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Discovering Addiction: the Science and Politics of Substance Abuse Research
by Nancy D. Campbell

Based on archival research and oral-history interviews with dozens of addiction researchers, Discovering Addiction brings the history of human and animal experimentation in addiction sci¬ence into the present. Professor Campbell examines the birth of addiction science—the National Academy of Science’s project to find a pharmacological fix for narcotics addiction in the late 1930s—and then explores the ongoing studies of the “opium problem,” revealing how new rules regarding informed consent and the calculus of risk and benefit have affected research culture.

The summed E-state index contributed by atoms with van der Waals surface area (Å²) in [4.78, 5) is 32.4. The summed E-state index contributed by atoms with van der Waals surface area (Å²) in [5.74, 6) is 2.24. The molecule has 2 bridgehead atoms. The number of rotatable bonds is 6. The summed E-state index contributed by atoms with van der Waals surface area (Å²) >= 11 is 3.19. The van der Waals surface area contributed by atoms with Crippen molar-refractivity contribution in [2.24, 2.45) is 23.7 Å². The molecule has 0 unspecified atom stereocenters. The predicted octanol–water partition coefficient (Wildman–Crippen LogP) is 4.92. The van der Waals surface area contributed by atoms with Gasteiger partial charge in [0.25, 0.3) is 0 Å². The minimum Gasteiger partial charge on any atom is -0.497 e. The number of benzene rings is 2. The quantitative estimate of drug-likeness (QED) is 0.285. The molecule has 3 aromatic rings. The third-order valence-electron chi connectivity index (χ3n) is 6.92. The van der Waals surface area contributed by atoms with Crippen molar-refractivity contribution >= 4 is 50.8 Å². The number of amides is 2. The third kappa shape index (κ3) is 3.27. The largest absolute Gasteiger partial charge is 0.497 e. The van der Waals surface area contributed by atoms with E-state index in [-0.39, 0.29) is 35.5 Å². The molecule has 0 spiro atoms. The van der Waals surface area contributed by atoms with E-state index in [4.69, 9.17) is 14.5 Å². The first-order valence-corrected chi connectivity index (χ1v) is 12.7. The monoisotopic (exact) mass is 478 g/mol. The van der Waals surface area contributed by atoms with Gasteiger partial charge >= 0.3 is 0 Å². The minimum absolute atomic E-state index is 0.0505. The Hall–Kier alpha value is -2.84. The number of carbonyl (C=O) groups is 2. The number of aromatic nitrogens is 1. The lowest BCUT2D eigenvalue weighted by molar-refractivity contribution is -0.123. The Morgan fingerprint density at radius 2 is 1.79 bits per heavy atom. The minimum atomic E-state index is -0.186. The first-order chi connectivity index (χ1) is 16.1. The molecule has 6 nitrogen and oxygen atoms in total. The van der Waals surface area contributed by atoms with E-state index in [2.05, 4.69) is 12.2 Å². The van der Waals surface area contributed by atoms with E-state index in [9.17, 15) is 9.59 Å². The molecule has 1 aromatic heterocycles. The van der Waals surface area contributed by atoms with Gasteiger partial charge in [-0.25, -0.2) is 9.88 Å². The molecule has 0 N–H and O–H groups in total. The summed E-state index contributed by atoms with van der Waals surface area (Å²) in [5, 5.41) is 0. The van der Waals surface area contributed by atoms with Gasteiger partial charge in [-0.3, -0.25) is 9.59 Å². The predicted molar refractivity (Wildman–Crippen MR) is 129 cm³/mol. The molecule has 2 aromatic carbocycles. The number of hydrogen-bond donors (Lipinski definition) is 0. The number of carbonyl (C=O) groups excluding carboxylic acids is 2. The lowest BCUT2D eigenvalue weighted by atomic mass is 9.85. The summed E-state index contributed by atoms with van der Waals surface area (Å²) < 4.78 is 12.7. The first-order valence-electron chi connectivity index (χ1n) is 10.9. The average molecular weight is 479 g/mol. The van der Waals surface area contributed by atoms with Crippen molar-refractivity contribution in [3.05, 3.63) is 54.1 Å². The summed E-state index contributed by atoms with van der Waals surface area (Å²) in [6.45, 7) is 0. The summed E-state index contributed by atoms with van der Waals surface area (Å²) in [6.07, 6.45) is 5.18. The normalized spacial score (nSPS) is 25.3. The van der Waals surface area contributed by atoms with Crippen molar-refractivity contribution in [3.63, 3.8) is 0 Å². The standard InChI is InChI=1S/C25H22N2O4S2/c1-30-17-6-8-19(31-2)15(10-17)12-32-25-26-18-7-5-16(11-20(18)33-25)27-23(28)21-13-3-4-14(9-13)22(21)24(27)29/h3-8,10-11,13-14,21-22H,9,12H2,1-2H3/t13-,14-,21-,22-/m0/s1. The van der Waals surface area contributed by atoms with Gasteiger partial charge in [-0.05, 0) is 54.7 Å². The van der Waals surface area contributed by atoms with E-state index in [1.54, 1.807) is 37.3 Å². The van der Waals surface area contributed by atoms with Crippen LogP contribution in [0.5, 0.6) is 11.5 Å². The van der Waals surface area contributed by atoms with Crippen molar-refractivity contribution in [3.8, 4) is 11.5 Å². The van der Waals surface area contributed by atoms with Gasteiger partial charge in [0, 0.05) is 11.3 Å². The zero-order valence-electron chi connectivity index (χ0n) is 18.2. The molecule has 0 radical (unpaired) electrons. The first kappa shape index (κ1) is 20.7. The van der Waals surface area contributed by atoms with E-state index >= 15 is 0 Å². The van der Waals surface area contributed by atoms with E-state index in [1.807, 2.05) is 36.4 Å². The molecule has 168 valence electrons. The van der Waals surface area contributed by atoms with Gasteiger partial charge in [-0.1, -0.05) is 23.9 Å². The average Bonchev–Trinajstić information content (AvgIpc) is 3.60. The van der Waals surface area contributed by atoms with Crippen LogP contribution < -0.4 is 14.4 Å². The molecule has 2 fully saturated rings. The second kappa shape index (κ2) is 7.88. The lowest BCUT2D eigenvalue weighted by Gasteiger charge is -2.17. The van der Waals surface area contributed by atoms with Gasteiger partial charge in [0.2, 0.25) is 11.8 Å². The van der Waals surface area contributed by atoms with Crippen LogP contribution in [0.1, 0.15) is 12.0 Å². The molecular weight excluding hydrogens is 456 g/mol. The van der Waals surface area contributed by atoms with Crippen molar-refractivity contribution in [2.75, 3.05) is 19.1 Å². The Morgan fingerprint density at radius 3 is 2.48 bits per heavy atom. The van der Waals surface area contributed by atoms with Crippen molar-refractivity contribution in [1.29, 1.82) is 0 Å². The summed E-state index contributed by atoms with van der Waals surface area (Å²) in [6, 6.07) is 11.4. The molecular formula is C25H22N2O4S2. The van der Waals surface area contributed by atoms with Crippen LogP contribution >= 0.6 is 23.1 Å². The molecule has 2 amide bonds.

Discovering Addiction also takes a soul-searching look at the still unresolved debate over fed¬eral prison research that took place in the 1970s, suggesting that it is possible to differentiate between ethical and unethical research by looking closely at how science is made.

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Nancy D. Campbell is Associate Professor of Science and Technology Studies at Rensselaer Polytechnic Institute and the author of Using Women: Gender, Drug Policy, and Social Justice.

Copyright 2004 The Johns Hopkins University. Baltimore, Maryland.
All rights reserved. Last Updated January 15, 2010
 

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